The meaning of the celebration
+ This celebration—originally dedicated to Mary under her title Our Lady of Victories—was introduced by the Dominican Pope Saint Pius V to commemorate the victory of the Christian fleet against the Turkish navy at the Battle of Lepanto in 1572.
+ In 1573, Pope Gregory XIII changed the title of the celebration to “Our Lady of the Rosary.” It has been celebrated by the Universal Church since 1716.
+ The texts of Mass for this feast highlight Mary’s contemplative spirit as she “held within her heart” the mysteries of the life of Jesus and her own union with God.
October 7 is also the day the Church celebrate the memory of Pope Saint Mark. Elected bishop of Rome in 336, he is credited with establishing two important lists: the Depositio episcoporum (a list of the dates and names of the popes who did not die as martyrs) and the Depositio martyrum (a list of the martyrs venerated in Rome). These documents formed the basis of the original liturgical calendar of the Church in Rome. Pope Saint Mark died on October 7, 336, serving as pope for only eight months.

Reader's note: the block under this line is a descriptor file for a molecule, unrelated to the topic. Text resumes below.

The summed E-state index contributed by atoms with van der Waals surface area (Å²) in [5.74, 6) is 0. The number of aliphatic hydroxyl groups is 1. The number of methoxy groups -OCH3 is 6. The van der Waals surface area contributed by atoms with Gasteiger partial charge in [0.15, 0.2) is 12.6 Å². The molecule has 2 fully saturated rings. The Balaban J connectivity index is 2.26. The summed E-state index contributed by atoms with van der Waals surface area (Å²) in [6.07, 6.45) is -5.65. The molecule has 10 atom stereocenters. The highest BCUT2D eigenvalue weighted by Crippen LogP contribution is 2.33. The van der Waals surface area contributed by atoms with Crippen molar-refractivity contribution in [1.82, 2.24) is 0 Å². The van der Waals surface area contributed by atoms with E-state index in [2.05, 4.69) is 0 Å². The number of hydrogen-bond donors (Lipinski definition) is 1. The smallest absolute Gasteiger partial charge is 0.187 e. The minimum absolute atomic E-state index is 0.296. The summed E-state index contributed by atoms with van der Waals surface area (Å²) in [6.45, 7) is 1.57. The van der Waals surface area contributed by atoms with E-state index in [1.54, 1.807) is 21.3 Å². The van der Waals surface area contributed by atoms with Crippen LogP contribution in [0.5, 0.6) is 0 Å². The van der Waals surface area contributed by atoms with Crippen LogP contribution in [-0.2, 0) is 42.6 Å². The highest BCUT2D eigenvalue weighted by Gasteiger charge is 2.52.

“With the Rosary, the Christian people sit at the school of Mary and is led to contemplate the beauty of the face of Christ and to experience the depths of his love. Through the Rosary the faithful receive abundant grace, as though from the very hands of the Mother of the Redeemer.”—Pope Saint John Paul II
Pour forth, we beseech you, O Lord,
your grace into our hearts,
that we, to whom the Incarnation of Christ your Son
was made known by the message of an Angel,
may, through the intercession of the Blessed Virgin Mary,
by his Passion and Cross
be brought to the glory of his Resurrection.
Who lives and reigns with you in the unity of the Holy Spirit,
one God, for ever and ever. Amen.
(from The Roman Missal)
Profiles prepared by Br. Silas Henderson, S.D.S.